This day didn't turn out the way I thought it was...it was better!
My original plan was to ride over to the rally and spend the day visiting the vendors, eating, sitting with friends. So I packed sandals and shorts on the bike and, at 9:15 AM, was headed toward I-90 to ride 2 exits down to the Cam-Plex Center where the rally is. But it was so gorgeous - blue skies, cool temps - that I rode right on past the exit and headed towards Devils Tower.
Lots of BMW's on the road headed the same direction I was. There are plenty of great riding opportunities in this direction: Devils Tower, The Badlands, Needles Highway, Mt. Rushmore, just to name a few of many. I exited the interstate 25 miles later at Moorcroft and took US 14 north. The road was smooth and wide, and a few miles later it started ascending into the Black Hills with plenty of high speed sweepers to accomplish that elevation change.
As I neared the next turn-off, I caught a glimpse of the top of Devils Tower, peeking over some hills to the northwest. Just a few miles later, on WY-24, the road was flanked by two wide pull-outs with a spectacular view of the tower. I made a note to stop here on the way back to Gillette and continued to the park entrance. The terrain was beautiful riding through the park to the visitor center. The road wound through woods and open fields as it made its way up to the visitor center. An open field along the south side of the road was home to prairie dogs and they could be seen sitting on top of their burrows watching the tourists.
Up at the top of the road, the parking lot was filled with BMW's. I slipped in to a slot between two other bikes and went to the visitor center to get my passport stamped.
The center is housed in an old log cabin, built in the very early 1900's. It, in itself, was an attraction worth examining more closely. I got a great photo of my bike with the tower immediately behind it, before getting back on and riding back out of the park. I savored the scenery, spotting a deer in the woods just off the park road. Just at the entrance to the park there is a KOA Kampground and I pulled in to the entrance to get photos for the AMA tour.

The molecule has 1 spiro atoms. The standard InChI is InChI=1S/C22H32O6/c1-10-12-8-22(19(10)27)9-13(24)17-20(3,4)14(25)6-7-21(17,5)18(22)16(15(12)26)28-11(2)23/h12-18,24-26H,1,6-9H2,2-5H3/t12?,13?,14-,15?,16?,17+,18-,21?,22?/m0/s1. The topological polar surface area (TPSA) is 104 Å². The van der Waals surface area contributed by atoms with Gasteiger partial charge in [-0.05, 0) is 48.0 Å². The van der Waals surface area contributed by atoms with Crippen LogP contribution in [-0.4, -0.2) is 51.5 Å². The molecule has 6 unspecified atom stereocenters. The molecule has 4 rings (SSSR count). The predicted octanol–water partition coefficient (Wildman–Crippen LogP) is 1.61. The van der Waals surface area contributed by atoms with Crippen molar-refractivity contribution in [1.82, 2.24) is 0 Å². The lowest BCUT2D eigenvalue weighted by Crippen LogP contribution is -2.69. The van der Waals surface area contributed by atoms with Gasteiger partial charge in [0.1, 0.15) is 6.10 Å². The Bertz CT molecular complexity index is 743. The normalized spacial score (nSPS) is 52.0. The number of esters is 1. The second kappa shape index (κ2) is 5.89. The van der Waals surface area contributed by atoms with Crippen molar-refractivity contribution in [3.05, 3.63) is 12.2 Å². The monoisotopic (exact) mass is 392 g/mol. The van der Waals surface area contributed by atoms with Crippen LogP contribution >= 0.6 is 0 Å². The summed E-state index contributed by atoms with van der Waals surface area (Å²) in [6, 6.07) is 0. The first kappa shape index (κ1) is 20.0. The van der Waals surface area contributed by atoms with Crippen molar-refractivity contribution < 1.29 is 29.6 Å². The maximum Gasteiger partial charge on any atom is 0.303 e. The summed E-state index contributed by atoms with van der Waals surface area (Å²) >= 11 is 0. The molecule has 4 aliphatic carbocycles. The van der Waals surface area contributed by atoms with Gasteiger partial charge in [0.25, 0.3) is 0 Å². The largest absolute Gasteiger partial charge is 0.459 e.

Back onto WY-24 I joined the parade of BMW's heading back toward Gillette. I saw many BMW's headed the other direction as I worked my way back to I-90 and the rally.
At the rally, I changed into shorts and sandals, checked in at the First Aid center, and then went off in search of vendors. I wanted to meet Mario Winkelman of LDComfort riding shorts. He's on the MTF forum, but I've never met him in person. Then I went to the Bill Mayer saddle booth outside and met Rocky in person. He has done two saddles for my R1150R in the last 3 years. Now I wanted to get my name on the production list for my new R1200R, which should be built and shipped in the next month or so. Rocky was offering a discount for those who order there at the rally, and also is putting rally goers at the top of the production schedule.
I ran into Mike at the registration area and we went off in search of food. Klaus and Diane joined us as we waited in line. But Mike decided to head over to the hotel and get checked in so the three of us sat in the shade, visited, ate, and then walked over to their camp site to visit until my shift in the First Aid Center.
A great group of people have been working First Aid, and today my co-volunteer was a fireman from Colorado. We had visitors drop in all afternoon: Fletcher Clark from MTF, who'd just finished his shift volunteering in registration; Glenn from the Detroit BMW club, who I met in Houghton at the BMW RA rally; Mike came by for a short while.
In late afternoon, the winds picked up considerably, and the sky turned red from the dust being kicked up. Weather radar showed a strong band of thunderstorms headed toward Gillette, so the rally goers thought we were all in for another wild night like last night. A strong storm blew through last night, much to the discomfort and dismay of the many campers at the rally site.
Stories of tents and motorcycles blowing over abounded. The dirt roads that crossed through the camping areas turned to muddy soup, and there were many episodes of big, expensive bikes going down in the slop. Klaus brought his KLR and his GS to the rally, and has been scooting around the rally grounds on the KLR. An extremely accomplished off-road rider himself, he even got bogged down in the mud on a bike that is normally more than capable of handling rough off-roads. But fortunately the storm skirted to the north and the winds died off just at sunset. So the campers are safe tonight.
My shift over at 8:00, I headed toward the entertainment tent and Beer Hall. There I ran into a group of guys we'd met at Burlington VT rally two years ago, and I called Mike and Klaus to determine their location. The band - Riders of the Purple Sage - were playing, but I didn't think they sounded very good. We all visited for a while but by 9:45 PM I was more than ready to get into my riding gear and head to the hotel.
Tomorrow: Some morning workshops, 12-4 shift in First Aid, closing ceremonies at 6:00 PM.